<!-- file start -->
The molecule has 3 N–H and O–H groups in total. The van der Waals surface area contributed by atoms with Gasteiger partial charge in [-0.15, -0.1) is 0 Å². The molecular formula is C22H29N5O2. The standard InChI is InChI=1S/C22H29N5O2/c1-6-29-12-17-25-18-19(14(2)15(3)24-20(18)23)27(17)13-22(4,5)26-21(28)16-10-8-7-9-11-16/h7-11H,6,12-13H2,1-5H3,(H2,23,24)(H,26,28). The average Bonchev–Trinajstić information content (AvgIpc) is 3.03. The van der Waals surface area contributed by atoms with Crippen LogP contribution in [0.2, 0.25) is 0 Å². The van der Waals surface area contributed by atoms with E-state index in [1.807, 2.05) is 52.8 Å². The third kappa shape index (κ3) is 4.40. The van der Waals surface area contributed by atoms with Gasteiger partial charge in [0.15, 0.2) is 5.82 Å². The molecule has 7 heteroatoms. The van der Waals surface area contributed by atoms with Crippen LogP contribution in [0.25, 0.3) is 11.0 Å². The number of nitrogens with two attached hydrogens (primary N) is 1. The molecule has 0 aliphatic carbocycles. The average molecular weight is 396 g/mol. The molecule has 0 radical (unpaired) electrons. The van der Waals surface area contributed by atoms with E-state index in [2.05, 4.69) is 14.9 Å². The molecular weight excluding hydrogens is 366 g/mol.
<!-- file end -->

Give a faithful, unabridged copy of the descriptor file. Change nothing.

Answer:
The molecule has 3 N–H and O–H groups in total. The van der Waals surface area contributed by atoms with Gasteiger partial charge in [-0.15, -0.1) is 0 Å². The molecular formula is C22H29N5O2. The standard InChI is InChI=1S/C22H29N5O2/c1-6-29-12-17-25-18-19(14(2)15(3)24-20(18)23)27(17)13-22(4,5)26-21(28)16-10-8-7-9-11-16/h7-11H,6,12-13H2,1-5H3,(H2,23,24)(H,26,28). The average Bonchev–Trinajstić information content (AvgIpc) is 3.03. The van der Waals surface area contributed by atoms with Crippen LogP contribution in [0.2, 0.25) is 0 Å². The van der Waals surface area contributed by atoms with E-state index in [1.807, 2.05) is 52.8 Å². The third kappa shape index (κ3) is 4.40. The van der Waals surface area contributed by atoms with Gasteiger partial charge in [0.15, 0.2) is 5.82 Å². The molecule has 7 heteroatoms. The van der Waals surface area contributed by atoms with Crippen LogP contribution in [0.25, 0.3) is 11.0 Å². The number of nitrogens with two attached hydrogens (primary N) is 1. The molecule has 0 aliphatic carbocycles. The average molecular weight is 396 g/mol. The molecule has 0 radical (unpaired) electrons. The van der Waals surface area contributed by atoms with E-state index in [2.05, 4.69) is 14.9 Å². The molecular weight excluding hydrogens is 366 g/mol.